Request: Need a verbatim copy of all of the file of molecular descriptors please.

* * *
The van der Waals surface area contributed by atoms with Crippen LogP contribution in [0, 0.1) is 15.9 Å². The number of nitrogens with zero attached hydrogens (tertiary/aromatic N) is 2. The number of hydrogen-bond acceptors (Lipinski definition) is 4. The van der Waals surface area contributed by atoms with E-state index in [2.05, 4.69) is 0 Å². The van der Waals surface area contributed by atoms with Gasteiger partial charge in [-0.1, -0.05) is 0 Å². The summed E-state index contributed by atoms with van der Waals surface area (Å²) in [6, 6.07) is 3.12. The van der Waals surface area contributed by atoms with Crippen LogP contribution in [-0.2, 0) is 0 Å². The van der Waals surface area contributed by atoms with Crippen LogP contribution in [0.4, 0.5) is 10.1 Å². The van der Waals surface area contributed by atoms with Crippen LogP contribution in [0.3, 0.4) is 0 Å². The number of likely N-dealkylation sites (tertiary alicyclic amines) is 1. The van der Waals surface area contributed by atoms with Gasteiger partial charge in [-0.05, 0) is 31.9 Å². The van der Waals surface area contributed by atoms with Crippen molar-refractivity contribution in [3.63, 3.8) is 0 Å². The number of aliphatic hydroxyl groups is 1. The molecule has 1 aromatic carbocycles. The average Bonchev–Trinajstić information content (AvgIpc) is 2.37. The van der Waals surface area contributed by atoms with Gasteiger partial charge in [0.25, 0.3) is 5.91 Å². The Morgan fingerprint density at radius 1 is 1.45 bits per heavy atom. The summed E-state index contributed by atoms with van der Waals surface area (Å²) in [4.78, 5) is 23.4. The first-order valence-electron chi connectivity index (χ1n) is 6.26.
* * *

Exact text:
The van der Waals surface area contributed by atoms with Crippen LogP contribution in [0, 0.1) is 15.9 Å². The number of nitrogens with zero attached hydrogens (tertiary/aromatic N) is 2. The number of hydrogen-bond acceptors (Lipinski definition) is 4. The van der Waals surface area contributed by atoms with E-state index in [2.05, 4.69) is 0 Å². The van der Waals surface area contributed by atoms with Gasteiger partial charge in [-0.1, -0.05) is 0 Å². The summed E-state index contributed by atoms with van der Waals surface area (Å²) in [6, 6.07) is 3.12. The van der Waals surface area contributed by atoms with Crippen LogP contribution in [-0.2, 0) is 0 Å². The van der Waals surface area contributed by atoms with Crippen LogP contribution in [0.4, 0.5) is 10.1 Å². The van der Waals surface area contributed by atoms with Crippen LogP contribution in [0.3, 0.4) is 0 Å². The number of likely N-dealkylation sites (tertiary alicyclic amines) is 1. The van der Waals surface area contributed by atoms with Gasteiger partial charge in [-0.05, 0) is 31.9 Å². The van der Waals surface area contributed by atoms with Crippen molar-refractivity contribution in [3.63, 3.8) is 0 Å². The number of aliphatic hydroxyl groups is 1. The molecule has 1 aromatic carbocycles. The average Bonchev–Trinajstić information content (AvgIpc) is 2.37. The van der Waals surface area contributed by atoms with Gasteiger partial charge in [0.25, 0.3) is 5.91 Å². The Morgan fingerprint density at radius 1 is 1.45 bits per heavy atom. The summed E-state index contributed by atoms with van der Waals surface area (Å²) in [4.78, 5) is 23.4. The first-order valence-electron chi connectivity index (χ1n) is 6.26.